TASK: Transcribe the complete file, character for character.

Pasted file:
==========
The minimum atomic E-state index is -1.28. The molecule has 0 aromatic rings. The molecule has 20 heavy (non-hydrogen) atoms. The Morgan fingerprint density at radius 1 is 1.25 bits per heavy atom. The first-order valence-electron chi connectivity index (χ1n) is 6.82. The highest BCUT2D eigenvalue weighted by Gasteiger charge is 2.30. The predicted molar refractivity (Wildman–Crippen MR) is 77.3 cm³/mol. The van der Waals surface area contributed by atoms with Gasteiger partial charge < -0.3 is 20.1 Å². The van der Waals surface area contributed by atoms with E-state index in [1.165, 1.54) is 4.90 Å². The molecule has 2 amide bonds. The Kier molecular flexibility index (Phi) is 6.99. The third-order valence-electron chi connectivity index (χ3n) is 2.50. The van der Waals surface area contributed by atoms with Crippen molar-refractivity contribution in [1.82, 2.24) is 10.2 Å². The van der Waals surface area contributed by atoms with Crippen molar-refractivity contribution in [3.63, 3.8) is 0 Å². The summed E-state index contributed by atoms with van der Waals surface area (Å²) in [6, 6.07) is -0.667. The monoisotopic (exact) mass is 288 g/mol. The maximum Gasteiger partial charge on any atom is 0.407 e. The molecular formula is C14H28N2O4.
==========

The minimum atomic E-state index is -1.28. The molecule has 0 aromatic rings. The molecule has 20 heavy (non-hydrogen) atoms. The Morgan fingerprint density at radius 1 is 1.25 bits per heavy atom. The first-order valence-electron chi connectivity index (χ1n) is 6.82. The highest BCUT2D eigenvalue weighted by Gasteiger charge is 2.30. The predicted molar refractivity (Wildman–Crippen MR) is 77.3 cm³/mol. The van der Waals surface area contributed by atoms with Gasteiger partial charge < -0.3 is 20.1 Å². The van der Waals surface area contributed by atoms with E-state index in [1.165, 1.54) is 4.90 Å². The molecule has 2 amide bonds. The Kier molecular flexibility index (Phi) is 6.99. The third-order valence-electron chi connectivity index (χ3n) is 2.50. The van der Waals surface area contributed by atoms with Crippen molar-refractivity contribution in [1.82, 2.24) is 10.2 Å². The van der Waals surface area contributed by atoms with Crippen molar-refractivity contribution in [3.63, 3.8) is 0 Å². The summed E-state index contributed by atoms with van der Waals surface area (Å²) in [6, 6.07) is -0.667. The monoisotopic (exact) mass is 288 g/mol. The maximum Gasteiger partial charge on any atom is 0.407 e. The molecular formula is C14H28N2O4.